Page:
Whether the government should engage in the fourth component — pure redistribution of wealth for reasons of equity or justice — is a thorny philosophical question. In practice, the contemporary American electorate has a very limited appetite for it. But to the extent that such redistribution is desired, it should be done explicitly and outside the other programs of the welfare system.
Finally, when it comes to the fifth component — operation of a government bureaucracy to deliver goods — it is often useful to separate the specification of welfare benefits from their provision. For several decades, a goal of the libertarian Right has been to voucherize social programs so that the government provides the cash but allows private firms to compete in markets to provide the services. But this is not always as practical as it sounds.
School vouchers, for example, are premised on the idea that a marketplace for K–12 schools will both increase productivity (i.e., allow us either to increase the measured performance of schools at any given level of expenditure, or to achieve a given level of performance at lower cost) and provide a greater diversity of options to better meet different students’ needs. One can imagine a wide array of specialized schools — with an arts or a mathematics focus, for example. Further extension of this idea would upend the model of school as a building that students in homogeneous age groups go to each day. By the voucherizing logic, students (or at least families) know their own needs and can better meet them than the state can with its one-size-fits-all approach — a reason to allow trial-and-error learning, which will improve the overall system with time.
This sounds fantastic, and it is, in both senses of that term. It leads to the obvious question of why we should limit school spending to whatever some government entity decides to call “education.” If individuals are the best judges of their welfare, why not let them decide how to spend this money? Taking the logic to its conclusion, we should ask: Why bother even to have such categories as school subsidies, health-care subsidies, and all the rest? Instead, why don’t we estimate the costs of a safety-net income, plus the costs of buying catastrophic insurance, and provide that amount of money to everyone in our society?
This idea has arisen again and again, on both the right and the left, beginning in the 1960s. Examples of such proposals include Milton Friedman’s negative income tax (1962), Robert Theobald’s guaranteed income (1966), James Tobin’s guaranteed income (1965), R. J. Lampman’s subsidy plan (1967), Edward Schwartz’s guaranteed income, the negative income tax proposed by President Johnson’s Income Maintenance Commission (1969), President Nixon’s Family Assistance Plan (1969), George McGovern’s $1,000-a-year plan (1972), and HEW’s Income Supplementation Plan (1974). The idea constantly resurfaces even today in academic discussions, and is being pursued seriously by the current coalition government in the United Kingdom. The key reason we haven’t implemented such a scheme in the United States is that we are afraid that many recipients would not work and then would blow the money on Cheetos, beer, and big-screen TVs. In more academic language, the moral legitimization of the welfare system requires that the recipients earn their benefits and use them in a way that comports with the idea of the good life held by the taxpayers who provide the funds.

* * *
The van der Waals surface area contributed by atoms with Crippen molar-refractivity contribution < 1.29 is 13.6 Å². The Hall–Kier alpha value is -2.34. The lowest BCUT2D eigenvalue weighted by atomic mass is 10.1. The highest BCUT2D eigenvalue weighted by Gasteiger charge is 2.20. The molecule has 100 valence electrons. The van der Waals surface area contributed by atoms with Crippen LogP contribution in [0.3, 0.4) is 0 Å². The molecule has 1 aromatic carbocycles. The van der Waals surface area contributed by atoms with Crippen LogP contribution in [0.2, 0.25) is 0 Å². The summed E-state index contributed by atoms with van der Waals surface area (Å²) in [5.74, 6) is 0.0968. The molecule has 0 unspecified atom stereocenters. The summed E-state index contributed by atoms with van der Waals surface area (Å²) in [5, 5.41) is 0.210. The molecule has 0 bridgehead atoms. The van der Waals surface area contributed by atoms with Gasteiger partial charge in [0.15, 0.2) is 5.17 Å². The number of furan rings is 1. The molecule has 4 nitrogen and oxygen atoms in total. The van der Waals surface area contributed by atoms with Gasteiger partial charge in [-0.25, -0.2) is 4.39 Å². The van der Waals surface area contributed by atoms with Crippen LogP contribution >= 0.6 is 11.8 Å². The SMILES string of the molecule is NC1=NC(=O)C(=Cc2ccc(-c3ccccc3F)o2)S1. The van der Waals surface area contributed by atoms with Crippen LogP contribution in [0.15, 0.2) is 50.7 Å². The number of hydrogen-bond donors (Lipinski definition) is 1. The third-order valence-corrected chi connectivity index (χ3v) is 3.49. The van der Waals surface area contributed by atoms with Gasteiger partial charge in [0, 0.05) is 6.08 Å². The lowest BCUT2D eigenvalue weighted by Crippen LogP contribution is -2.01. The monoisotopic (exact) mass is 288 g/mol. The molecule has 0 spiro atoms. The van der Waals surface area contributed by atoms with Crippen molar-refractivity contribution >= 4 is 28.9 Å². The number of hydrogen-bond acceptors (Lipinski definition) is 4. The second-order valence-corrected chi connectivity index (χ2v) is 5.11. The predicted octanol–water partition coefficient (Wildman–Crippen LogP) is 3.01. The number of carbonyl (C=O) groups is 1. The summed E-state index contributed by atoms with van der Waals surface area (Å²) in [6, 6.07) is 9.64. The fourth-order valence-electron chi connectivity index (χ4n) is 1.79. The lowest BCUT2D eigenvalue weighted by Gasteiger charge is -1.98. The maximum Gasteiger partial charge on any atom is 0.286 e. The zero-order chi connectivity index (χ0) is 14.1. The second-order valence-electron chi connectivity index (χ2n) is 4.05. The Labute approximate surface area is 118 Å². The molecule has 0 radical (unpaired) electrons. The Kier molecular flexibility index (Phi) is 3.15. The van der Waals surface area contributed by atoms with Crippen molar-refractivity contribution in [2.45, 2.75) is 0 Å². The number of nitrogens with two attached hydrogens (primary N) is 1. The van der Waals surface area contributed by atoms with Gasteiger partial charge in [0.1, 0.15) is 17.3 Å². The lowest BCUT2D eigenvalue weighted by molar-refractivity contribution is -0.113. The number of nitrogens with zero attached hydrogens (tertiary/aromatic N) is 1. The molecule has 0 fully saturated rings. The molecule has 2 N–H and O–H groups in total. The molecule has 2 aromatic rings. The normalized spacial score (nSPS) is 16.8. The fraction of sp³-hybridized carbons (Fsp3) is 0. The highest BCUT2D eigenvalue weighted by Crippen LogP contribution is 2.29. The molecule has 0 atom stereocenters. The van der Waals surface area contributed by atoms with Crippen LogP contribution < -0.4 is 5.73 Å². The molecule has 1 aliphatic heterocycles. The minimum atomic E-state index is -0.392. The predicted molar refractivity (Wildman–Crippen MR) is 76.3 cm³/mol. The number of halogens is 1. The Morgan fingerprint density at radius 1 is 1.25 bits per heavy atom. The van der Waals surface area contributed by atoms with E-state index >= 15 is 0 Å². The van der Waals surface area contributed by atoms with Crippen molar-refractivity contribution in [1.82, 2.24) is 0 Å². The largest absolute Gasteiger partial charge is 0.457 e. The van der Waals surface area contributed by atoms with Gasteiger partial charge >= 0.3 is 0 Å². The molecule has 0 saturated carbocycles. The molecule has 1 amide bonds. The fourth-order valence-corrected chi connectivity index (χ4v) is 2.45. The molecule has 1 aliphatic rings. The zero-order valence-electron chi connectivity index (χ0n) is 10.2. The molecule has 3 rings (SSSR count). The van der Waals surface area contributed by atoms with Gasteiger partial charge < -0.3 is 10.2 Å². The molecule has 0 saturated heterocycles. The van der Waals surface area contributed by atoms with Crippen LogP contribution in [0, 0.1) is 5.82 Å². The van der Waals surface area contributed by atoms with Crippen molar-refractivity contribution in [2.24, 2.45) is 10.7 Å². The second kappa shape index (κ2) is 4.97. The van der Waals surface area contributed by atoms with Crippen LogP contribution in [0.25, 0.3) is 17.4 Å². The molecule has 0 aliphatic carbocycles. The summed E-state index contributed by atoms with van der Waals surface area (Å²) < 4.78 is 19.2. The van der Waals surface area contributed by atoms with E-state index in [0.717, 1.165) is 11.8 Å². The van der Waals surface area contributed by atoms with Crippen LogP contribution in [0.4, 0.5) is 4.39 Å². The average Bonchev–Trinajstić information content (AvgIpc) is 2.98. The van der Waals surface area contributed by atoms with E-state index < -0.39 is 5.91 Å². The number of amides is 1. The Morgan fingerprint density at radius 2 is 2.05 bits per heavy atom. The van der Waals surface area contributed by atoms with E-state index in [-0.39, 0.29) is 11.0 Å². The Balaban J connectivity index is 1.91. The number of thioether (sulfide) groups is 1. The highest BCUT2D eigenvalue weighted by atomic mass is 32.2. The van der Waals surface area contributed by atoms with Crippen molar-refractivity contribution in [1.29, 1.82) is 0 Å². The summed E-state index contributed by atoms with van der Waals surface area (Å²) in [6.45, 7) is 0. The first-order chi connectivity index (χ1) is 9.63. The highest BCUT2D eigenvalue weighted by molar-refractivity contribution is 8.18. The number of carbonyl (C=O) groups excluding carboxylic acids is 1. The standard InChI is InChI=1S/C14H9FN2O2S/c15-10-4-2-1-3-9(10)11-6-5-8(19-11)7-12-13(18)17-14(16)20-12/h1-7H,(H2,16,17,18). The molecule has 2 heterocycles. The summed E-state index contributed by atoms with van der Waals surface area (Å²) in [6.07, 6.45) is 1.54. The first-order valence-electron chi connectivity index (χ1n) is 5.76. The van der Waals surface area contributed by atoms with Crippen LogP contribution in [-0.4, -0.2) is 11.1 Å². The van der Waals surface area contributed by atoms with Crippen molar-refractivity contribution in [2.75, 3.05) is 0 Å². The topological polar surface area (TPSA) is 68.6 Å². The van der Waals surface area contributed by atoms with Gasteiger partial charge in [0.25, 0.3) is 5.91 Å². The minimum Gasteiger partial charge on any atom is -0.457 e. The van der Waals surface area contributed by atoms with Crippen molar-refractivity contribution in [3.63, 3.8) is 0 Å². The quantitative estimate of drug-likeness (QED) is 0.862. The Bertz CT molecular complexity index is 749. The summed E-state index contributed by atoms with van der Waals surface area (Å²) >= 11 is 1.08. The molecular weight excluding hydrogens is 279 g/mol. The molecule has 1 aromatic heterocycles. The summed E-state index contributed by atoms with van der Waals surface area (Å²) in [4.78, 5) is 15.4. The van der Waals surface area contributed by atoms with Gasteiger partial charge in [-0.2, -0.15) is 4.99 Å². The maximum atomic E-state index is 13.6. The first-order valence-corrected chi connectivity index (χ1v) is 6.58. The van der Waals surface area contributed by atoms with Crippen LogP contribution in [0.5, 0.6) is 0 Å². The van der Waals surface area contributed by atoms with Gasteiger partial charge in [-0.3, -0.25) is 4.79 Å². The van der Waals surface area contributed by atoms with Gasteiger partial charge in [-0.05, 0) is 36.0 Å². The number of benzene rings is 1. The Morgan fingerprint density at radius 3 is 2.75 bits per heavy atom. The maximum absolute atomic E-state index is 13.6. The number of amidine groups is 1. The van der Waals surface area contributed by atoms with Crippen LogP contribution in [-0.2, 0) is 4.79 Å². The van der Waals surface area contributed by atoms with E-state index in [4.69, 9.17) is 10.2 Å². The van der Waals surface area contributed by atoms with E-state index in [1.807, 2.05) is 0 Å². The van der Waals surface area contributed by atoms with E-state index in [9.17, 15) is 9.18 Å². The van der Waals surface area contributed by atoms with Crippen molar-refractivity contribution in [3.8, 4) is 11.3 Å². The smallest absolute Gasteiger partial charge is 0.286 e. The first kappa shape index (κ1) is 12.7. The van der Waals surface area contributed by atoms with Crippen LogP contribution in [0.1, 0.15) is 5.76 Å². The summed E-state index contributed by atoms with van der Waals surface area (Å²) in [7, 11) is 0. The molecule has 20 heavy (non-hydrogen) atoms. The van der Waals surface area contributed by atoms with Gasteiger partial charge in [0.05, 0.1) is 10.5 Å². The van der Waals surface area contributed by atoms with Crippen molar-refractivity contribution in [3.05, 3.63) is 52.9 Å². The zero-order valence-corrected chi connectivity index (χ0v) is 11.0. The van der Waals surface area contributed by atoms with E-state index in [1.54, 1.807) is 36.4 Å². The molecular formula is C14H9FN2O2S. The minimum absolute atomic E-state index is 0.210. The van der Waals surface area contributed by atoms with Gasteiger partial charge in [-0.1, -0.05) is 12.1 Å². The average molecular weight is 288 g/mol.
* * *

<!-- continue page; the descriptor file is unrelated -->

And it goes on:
Though this logic is most relevant for safety-net functions, which tend statistically to have the most irresponsible recipients, it also applies to the provision of welfare benefits to the middle class under the rationale of risk-pooling and economies of scale. To return to the example of K–12 schools, the focus on true privatization has been both doctrinaire and artificial. If school choice ever grows beyond Tinkertoy demonstration projects, taxpayers will appropriately demand that a range of controls be imposed on the schools they are funding. Would we allow families to use vouchers to send children to schools that taught no reading or mathematics, but only bomb-making, or that offered lavish “support payments” to parents that were, in effect, bribes? No, we would inevitably — and justifiably — have a fairly detailed set of regulations, along with inspection, adjudication, and enforcement mechanisms. At that point, what would be the difference between such “private” schools and “public” schools that were allowed greater flexibility in hiring, curriculum, and student acceptance, and had to compete for students in order to capture funding? Little beyond the label.
Publicly funded private schools is an oxymoron, but greater flexibility to meet different needs and to improve general performance through market competition can nonetheless be found in a public-school system involving parental choice and the freedom of schools to operate outside of collective-bargaining agreements and other restrictions. The most basic institutional requirements of a market would be present: consumer choice and widely distributed buying power on the demand side, capacity and flexibility on the supply side.